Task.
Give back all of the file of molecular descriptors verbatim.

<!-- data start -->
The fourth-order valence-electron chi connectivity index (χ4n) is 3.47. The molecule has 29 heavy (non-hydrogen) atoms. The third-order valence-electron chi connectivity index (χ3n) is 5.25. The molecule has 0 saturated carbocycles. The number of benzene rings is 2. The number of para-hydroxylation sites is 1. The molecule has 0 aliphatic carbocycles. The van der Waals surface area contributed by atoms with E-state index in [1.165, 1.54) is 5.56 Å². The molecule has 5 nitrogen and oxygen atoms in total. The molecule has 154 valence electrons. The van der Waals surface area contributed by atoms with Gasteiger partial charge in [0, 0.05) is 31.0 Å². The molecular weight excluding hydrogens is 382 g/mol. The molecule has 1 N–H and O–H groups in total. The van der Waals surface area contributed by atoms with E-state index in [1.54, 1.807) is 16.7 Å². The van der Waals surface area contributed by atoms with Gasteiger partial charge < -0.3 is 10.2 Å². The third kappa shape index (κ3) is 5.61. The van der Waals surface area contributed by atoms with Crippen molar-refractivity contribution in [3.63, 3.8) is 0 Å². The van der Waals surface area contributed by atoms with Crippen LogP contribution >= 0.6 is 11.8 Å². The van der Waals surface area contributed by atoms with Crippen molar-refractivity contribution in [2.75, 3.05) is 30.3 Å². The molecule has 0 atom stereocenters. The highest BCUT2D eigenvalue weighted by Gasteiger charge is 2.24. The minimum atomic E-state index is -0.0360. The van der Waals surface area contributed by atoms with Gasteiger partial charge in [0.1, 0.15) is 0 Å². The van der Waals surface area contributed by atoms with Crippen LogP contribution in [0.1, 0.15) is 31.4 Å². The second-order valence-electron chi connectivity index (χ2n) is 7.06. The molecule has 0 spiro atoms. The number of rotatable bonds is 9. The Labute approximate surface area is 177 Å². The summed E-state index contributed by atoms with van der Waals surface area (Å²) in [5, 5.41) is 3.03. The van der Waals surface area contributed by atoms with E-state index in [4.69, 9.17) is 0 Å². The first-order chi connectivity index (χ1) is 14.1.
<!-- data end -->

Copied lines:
The fourth-order valence-electron chi connectivity index (χ4n) is 3.47. The molecule has 29 heavy (non-hydrogen) atoms. The third-order valence-electron chi connectivity index (χ3n) is 5.25. The molecule has 0 saturated carbocycles. The number of benzene rings is 2. The number of para-hydroxylation sites is 1. The molecule has 0 aliphatic carbocycles. The van der Waals surface area contributed by atoms with E-state index in [1.165, 1.54) is 5.56 Å². The molecule has 5 nitrogen and oxygen atoms in total. The molecule has 154 valence electrons. The van der Waals surface area contributed by atoms with Gasteiger partial charge in [0, 0.05) is 31.0 Å². The molecular weight excluding hydrogens is 382 g/mol. The molecule has 1 N–H and O–H groups in total. The van der Waals surface area contributed by atoms with E-state index in [1.54, 1.807) is 16.7 Å². The van der Waals surface area contributed by atoms with Gasteiger partial charge < -0.3 is 10.2 Å². The third kappa shape index (κ3) is 5.61. The van der Waals surface area contributed by atoms with Crippen molar-refractivity contribution in [3.63, 3.8) is 0 Å². The van der Waals surface area contributed by atoms with Crippen LogP contribution >= 0.6 is 11.8 Å². The van der Waals surface area contributed by atoms with Crippen molar-refractivity contribution in [2.75, 3.05) is 30.3 Å². The molecule has 0 atom stereocenters. The highest BCUT2D eigenvalue weighted by Gasteiger charge is 2.24. The minimum atomic E-state index is -0.0360. The van der Waals surface area contributed by atoms with Gasteiger partial charge in [0.1, 0.15) is 0 Å². The van der Waals surface area contributed by atoms with Crippen LogP contribution in [0.1, 0.15) is 31.4 Å². The second-order valence-electron chi connectivity index (χ2n) is 7.06. The molecule has 0 spiro atoms. The number of rotatable bonds is 9. The Labute approximate surface area is 177 Å². The summed E-state index contributed by atoms with van der Waals surface area (Å²) in [5, 5.41) is 3.03. The van der Waals surface area contributed by atoms with E-state index in [4.69, 9.17) is 0 Å². The first-order chi connectivity index (χ1) is 14.1.